In this modelling study, we defined race as a social, political, and legal construct that relates to the interaction between external perceptions (ie, “how do others see me?”) and self-identification, and specifically make use of self-reported race of patients in all of our experiments. We variously use the terms race and racial identity to refer to this construct throughout this study.
Table 1Summary of datasets used for race prediction experiments
CXP=CheXpert dataset. DHA=Digital Hand Atlas. EM-CS=Emory Cervical Spine radiograph dataset. EM-CT=Emory Chest CT dataset. EM-Mammo=Emory Mammogram dataset. EMX=Emory chest x-ray dataset. MXR=MIMIC-CXR dataset. NLST=National Lung Cancer Screening Trial dataset. RSPECT=RSNA Pulmonary Embolism CT dataset.
Investigation of possible mechanisms of race detection
Table 2Summary of experiments conducted to investigate mechanisms of race detection in Black patients
BMI=body-mass index. CXP=CheXpert dataset. DHA=Digital Hand Atlas. EM-CS=Emory Cervical Spine radiograph dataset. EM-CT=Emory Chest CT dataset. EM-Mammo=Emory Mammogram dataset. EMX=Emory CXR dataset. MXR=MIMIC-CXR dataset. NLST=National Lung Cancer Screening Trial dataset. RSPECT=RSNA Pulmonary Embolism CT dataset.
We did not present measures of performance variance or null hypothesis tests because these data are uninformative given the large dataset sizes and the large effect sizes reported (ie, even in experiments in which a hypothesis could be defined, all p values were <0·001).
Race detection in radiology imaging
and Emory-chest x-ray (EMX) with both internal validation (ie, testing the model on an unseen subset of the dataset used to train the model) and external validation (ie, testing the model on a completely different dataset than the one used to train the model) to establish baseline performance. Second, we trained racial identity detection models for non-chest x-ray images from multiple body locations, including digital radiography, mammograms, lateral cervical spine radiographs, and chest CTs, to evaluate whether the model’s performance was limited to chest x-rays.
or breast density
). Second, we assessed whether there was a difference in disease distribution among patients of different racial groups (eg, previous studies provide evidence that Black patients have a higher incidence of particular diseases, such as cardiac disease, than White patients).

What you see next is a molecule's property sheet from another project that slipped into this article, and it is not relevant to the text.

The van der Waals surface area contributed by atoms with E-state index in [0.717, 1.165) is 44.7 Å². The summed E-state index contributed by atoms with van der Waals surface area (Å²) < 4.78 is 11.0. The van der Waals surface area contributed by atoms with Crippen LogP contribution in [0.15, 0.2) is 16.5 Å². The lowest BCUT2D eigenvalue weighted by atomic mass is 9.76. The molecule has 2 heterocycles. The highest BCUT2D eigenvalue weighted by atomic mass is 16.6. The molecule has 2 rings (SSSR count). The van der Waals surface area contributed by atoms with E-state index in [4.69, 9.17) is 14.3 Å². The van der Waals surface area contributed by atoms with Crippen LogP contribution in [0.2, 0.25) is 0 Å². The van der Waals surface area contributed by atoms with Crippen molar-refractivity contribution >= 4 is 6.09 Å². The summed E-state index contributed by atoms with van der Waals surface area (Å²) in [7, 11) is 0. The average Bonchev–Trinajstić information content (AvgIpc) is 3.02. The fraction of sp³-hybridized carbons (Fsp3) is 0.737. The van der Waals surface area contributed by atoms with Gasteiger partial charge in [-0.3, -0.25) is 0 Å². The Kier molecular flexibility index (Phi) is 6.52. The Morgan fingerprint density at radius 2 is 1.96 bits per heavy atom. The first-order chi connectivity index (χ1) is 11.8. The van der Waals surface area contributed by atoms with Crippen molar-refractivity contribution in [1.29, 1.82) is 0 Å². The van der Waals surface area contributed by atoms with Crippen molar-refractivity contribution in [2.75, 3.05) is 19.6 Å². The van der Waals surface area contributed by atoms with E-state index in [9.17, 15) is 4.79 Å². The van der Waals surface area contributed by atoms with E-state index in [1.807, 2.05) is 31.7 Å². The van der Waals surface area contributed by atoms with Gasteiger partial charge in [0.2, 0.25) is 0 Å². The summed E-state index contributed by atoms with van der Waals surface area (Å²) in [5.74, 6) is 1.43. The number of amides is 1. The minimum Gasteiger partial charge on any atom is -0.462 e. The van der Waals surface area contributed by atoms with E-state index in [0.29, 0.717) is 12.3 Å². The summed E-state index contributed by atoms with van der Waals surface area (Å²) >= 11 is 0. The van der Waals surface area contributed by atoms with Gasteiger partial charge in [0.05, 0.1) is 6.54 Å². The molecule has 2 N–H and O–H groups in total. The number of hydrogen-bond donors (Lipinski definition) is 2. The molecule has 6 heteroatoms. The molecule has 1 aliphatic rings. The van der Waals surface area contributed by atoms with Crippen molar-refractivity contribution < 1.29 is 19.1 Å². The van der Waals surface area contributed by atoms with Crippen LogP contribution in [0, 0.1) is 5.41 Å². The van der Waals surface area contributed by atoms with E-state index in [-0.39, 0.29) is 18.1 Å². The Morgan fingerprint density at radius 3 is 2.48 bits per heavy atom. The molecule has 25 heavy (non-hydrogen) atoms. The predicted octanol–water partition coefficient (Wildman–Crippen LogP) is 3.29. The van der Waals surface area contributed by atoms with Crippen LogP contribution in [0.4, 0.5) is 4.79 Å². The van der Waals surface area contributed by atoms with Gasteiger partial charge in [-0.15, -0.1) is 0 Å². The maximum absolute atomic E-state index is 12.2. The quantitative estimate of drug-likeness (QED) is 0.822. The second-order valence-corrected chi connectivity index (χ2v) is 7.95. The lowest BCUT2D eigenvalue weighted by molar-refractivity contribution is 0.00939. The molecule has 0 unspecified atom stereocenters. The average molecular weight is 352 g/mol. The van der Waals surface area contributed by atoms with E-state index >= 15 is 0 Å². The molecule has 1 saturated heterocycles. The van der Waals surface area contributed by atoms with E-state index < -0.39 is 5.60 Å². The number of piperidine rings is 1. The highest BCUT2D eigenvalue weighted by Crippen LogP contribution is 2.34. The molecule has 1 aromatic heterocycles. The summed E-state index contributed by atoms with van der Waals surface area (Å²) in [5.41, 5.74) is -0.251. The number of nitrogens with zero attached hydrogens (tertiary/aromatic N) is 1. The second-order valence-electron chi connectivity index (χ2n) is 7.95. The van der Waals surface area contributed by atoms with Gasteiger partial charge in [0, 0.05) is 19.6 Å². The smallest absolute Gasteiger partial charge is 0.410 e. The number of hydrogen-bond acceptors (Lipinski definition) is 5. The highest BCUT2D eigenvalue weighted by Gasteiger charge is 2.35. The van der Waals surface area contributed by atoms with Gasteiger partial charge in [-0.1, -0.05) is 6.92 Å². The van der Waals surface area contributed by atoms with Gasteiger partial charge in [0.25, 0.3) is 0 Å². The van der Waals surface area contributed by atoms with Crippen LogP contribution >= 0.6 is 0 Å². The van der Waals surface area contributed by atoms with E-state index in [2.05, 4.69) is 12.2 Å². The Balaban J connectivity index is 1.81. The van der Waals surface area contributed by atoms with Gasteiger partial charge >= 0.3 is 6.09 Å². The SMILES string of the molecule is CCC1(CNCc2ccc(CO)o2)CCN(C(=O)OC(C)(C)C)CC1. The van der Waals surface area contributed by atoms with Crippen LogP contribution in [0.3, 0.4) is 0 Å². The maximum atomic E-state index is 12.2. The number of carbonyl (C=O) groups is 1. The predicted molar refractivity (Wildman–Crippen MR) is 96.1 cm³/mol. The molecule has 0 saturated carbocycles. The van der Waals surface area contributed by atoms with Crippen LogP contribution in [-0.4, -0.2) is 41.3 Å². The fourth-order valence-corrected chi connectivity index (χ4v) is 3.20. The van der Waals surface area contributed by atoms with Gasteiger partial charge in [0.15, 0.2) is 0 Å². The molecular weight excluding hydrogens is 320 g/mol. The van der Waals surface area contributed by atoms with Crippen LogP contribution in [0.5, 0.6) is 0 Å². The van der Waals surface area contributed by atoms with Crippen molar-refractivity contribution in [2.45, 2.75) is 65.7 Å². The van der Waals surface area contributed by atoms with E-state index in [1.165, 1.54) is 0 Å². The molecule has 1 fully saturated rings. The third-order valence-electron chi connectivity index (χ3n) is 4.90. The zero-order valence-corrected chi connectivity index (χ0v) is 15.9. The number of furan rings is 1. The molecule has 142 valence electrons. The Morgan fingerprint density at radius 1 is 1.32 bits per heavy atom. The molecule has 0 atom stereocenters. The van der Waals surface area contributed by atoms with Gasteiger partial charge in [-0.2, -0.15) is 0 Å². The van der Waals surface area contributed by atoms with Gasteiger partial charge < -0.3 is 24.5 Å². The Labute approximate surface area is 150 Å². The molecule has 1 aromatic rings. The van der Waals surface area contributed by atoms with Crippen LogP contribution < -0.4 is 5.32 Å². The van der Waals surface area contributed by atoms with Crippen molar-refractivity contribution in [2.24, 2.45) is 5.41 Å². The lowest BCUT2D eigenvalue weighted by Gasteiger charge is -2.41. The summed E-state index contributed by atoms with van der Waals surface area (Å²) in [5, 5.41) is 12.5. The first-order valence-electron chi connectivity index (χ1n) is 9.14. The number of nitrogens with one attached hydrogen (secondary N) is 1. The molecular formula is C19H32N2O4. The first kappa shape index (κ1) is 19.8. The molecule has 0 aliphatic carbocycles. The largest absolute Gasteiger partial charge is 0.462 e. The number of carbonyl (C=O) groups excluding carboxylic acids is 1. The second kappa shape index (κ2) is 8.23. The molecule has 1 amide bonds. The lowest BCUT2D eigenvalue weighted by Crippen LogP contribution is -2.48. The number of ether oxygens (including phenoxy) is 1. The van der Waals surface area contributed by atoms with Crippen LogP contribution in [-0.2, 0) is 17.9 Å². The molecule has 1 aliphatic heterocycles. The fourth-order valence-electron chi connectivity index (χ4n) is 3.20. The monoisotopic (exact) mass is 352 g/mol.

Third, we assessed whether there were location-specific or tissue-specific differences (eg, there is evidence that Black patients have a higher adjusted bone mineral density and a slower age-adjusted annual rate of decline in bone mineral density than White patients).
Fourth, we assessed whether there were effects of societal bias and environmental stress on race outcomes from medical imaging data, as shown by differences in race detection by age and sex (reflecting cumulative and occupational differences in exposures). Last, we assessed whether there was an effect on the ability of AI deep learning systems to detect race when multiple demographic and patient factors were combined, including age, sex, disease, and body habitus.
by evaluating, first, frequency domain differences in the high frequency image features (ie, textural) and low frequency image features (ie, structural) that could be predictive of race; second, how differences in image quality might influence the recognition of race in medical images (given the possibility that image acquisition practices might differ for patients with different racial identities); and, last, whether specific image regions contribute to the recognition of racial identity (eg, specific patches or regional variations in the images, such as radiographic markers in the top right corner).